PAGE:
Cubase Folder Access Blocked and Various Computer Problems in the Wake of that

Earlier today my computer got attacked by a Trojan. I’m fairly certain I’ve now cleansed the computer, but when I try to start Cubase I get the following message:

“Unauthorized changes blocked
Controlled folder access blocked Cubase12.exe from making changes.”

I checked Windows Firewall, and Cubase is allowed to communicate through the firewall, so I don’t know what my next step should be.

Thanks for any help you can provide.

IMHO if you’ve ever had a virus on it, it’s time to rebuild. Wipe the lot, reinstall the OS, and reinstall Cubase.

That’s the nuclear option, but I re-booted the computer and it appears to be working just fine.

Famous last words? I guess I’ll find out.

Thanks for your assistance.

PS: Also, I restored the computer to a time prior to the virus infection, and ran several scans. I’ll run a full scan overnight.

This is from Microsoft:

"This virus is probably caused by the use of some third-party cracking programs or problematic programs. And Trojan:Win32/Wacatac.H!ml is just among them.

Trojan: Win32/Wacatac.H!ml malware is incredibly difficult to erase by hand. It puts its files in multiple places throughout the disk, and can restore itself from one of the parts. Moreover, a lot of alterations in the registry, networking configurations and also Group Policies are quite hard to find and change to the initial.

It is better to use an anti-malware app .

If your PC has a restore point, you can also use the restore point feature to restore your PC to a correct point in time."

BTW I don’t use ANY cracked software…never have. I’m pretty sure my computer got infected when I clicked on an innocent looking music-related link that was supposed to lead to a YouTube video.

Did you run any Native Instruments installers or updaters by any chance?

It seems over the last few days some of them have been flagged by Windows defender as containing the Wacatac Trojan.


In fact I got the original alert from Windows Defender while I was running Native Access.

I wondered if that could be the cause, but I (perhaps naively) trust NI to be virus-free, so I didn’t give it any further thought. And I thought the virus warning was due to that “YouTube” link I clicked on.

I spent most of my dealing freaking out over this. There’s talk (on that link you provided) that it may be a false positive.

Thank you.

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So did you find evidence of that Trojan being on your computer after the installation of NI software?

Also I’m curious, which NI software title did you install? I’m asking because I also got the alert but only on 1 of the 3 installs that Native Access was performing. So I didn’t end up installing the update for Maschine 2. But the updates for Massive X and and Komplete Kontrol went without the interception by Microsoft’s Defender so they got installed on my system. – As you can imagine, now I’m somewhat nervous.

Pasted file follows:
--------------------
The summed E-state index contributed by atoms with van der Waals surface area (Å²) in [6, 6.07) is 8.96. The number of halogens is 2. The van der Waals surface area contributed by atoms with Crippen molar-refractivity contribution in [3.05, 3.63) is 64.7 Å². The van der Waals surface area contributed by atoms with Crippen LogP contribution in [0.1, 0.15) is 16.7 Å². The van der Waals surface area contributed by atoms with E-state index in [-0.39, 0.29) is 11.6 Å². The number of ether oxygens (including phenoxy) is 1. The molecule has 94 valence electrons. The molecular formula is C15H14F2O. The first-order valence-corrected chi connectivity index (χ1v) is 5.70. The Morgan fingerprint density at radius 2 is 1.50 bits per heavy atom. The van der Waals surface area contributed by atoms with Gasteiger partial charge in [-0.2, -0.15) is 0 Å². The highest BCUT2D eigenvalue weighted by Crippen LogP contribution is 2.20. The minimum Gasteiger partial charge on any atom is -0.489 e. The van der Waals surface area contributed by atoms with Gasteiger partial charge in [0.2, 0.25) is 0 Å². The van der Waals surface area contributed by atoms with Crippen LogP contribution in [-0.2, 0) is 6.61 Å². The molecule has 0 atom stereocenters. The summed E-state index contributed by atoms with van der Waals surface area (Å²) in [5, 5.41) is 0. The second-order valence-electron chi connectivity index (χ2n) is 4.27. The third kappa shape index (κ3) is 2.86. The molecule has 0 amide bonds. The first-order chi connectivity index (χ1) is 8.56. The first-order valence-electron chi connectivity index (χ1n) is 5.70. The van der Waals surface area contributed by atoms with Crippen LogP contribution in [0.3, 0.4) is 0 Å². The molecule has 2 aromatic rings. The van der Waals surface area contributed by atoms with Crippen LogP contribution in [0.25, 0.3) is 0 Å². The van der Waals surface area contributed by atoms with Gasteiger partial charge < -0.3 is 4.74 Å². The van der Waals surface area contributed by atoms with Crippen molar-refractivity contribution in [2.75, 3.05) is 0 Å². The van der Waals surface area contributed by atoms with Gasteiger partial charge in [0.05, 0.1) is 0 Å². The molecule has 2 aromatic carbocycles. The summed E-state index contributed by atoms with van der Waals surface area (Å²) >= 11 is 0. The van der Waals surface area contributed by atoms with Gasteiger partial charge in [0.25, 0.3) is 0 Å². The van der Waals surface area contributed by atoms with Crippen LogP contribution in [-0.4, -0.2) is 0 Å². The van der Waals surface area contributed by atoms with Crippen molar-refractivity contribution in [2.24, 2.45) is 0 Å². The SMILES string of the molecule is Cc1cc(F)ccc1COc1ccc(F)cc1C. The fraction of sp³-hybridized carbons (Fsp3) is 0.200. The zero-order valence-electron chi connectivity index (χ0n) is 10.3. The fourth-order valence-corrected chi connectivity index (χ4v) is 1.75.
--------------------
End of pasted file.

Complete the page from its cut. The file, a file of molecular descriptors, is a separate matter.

by the way - your original question appears to have a solution outlined here:

You could upload the installers to virustotal, that might give you an indication about whether it is a false positive or not.

Sounds like a contradiction … Looks like you hope that you got rid of the virus>

My advice: backup everything you need NOW (before it is too late) and go on YouTube to learn how to perform a clean Windows install.

I first got the warning while I was running NI updates via Native Access. I hadn’t updated NI products in a while, and there were at least 2 dozen that needed updating.

After getting the first alert and telling Windows Defender to “take action”…I think that’s the phrase it used…I saw several repeated warnings. This make me suspect that it was indeed a virus, because the particular virus WD warned me of copies itself, or parts of itself, in multiple places in the system. When one is neutralized, another one pops up.

I can’t recall the exact sequence of events, but the update process took quite a while, and most of the virus alerts occurred while the updates were in progress. The process seemed to stall on 2 or 3 NI products, and I’m pretty sure Maschine was one of them. But I recall at least one alert occurred after the updates had completed.

“You could upload the installers to virustotal, that might give you an indication about whether it is a false positive or not.”

I have no idea how I would do that when the whole process is handled by Native Access.

Thanks anyway.

"Sounds like a contradiction … Looks like you hope that you got rid of the virus>

My advice: backup everything you need NOW (before it is too late) and go on YouTube to learn how to perform a clean Windows install."

Perhaps a contradiction, but after a simple reboot the computer appears to be working as it should. And I’ve run several scans which have found nothing.